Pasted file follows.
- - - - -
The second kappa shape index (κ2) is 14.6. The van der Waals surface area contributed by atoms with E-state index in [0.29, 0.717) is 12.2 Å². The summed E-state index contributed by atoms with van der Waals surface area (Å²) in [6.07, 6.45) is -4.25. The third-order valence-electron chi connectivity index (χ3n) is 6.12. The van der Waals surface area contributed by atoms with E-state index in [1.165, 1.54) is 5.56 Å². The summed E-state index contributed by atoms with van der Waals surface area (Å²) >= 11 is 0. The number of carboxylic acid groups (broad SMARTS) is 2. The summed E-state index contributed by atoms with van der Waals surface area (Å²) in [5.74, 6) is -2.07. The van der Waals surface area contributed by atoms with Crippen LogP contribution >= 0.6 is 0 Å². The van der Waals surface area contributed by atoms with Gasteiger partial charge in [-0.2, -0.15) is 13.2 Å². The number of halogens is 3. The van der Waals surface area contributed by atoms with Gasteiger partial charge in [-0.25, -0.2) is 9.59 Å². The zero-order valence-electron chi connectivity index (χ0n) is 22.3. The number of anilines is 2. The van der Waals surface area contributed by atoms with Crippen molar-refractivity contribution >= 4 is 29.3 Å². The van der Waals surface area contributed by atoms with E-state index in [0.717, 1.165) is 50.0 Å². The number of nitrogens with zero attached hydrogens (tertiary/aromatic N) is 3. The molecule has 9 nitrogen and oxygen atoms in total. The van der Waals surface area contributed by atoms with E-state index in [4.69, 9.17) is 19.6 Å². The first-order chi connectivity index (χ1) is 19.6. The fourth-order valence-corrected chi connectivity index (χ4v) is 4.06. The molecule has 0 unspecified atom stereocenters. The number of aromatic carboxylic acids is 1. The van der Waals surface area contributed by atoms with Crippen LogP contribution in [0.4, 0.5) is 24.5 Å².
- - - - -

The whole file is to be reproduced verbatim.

The second kappa shape index (κ2) is 14.6. The van der Waals surface area contributed by atoms with E-state index in [0.29, 0.717) is 12.2 Å². The summed E-state index contributed by atoms with van der Waals surface area (Å²) in [6.07, 6.45) is -4.25. The third-order valence-electron chi connectivity index (χ3n) is 6.12. The van der Waals surface area contributed by atoms with E-state index in [1.165, 1.54) is 5.56 Å². The summed E-state index contributed by atoms with van der Waals surface area (Å²) >= 11 is 0. The number of carboxylic acid groups (broad SMARTS) is 2. The summed E-state index contributed by atoms with van der Waals surface area (Å²) in [5.74, 6) is -2.07. The van der Waals surface area contributed by atoms with Crippen LogP contribution >= 0.6 is 0 Å². The van der Waals surface area contributed by atoms with Gasteiger partial charge in [-0.2, -0.15) is 13.2 Å². The number of halogens is 3. The van der Waals surface area contributed by atoms with Gasteiger partial charge in [-0.25, -0.2) is 9.59 Å². The zero-order valence-electron chi connectivity index (χ0n) is 22.3. The number of anilines is 2. The van der Waals surface area contributed by atoms with Crippen molar-refractivity contribution >= 4 is 29.3 Å². The van der Waals surface area contributed by atoms with E-state index in [0.717, 1.165) is 50.0 Å². The number of nitrogens with zero attached hydrogens (tertiary/aromatic N) is 3. The molecule has 9 nitrogen and oxygen atoms in total. The van der Waals surface area contributed by atoms with E-state index in [4.69, 9.17) is 19.6 Å². The first-order chi connectivity index (χ1) is 19.6. The fourth-order valence-corrected chi connectivity index (χ4v) is 4.06. The molecule has 0 unspecified atom stereocenters. The number of aromatic carboxylic acids is 1. The van der Waals surface area contributed by atoms with Crippen LogP contribution in [0.4, 0.5) is 24.5 Å².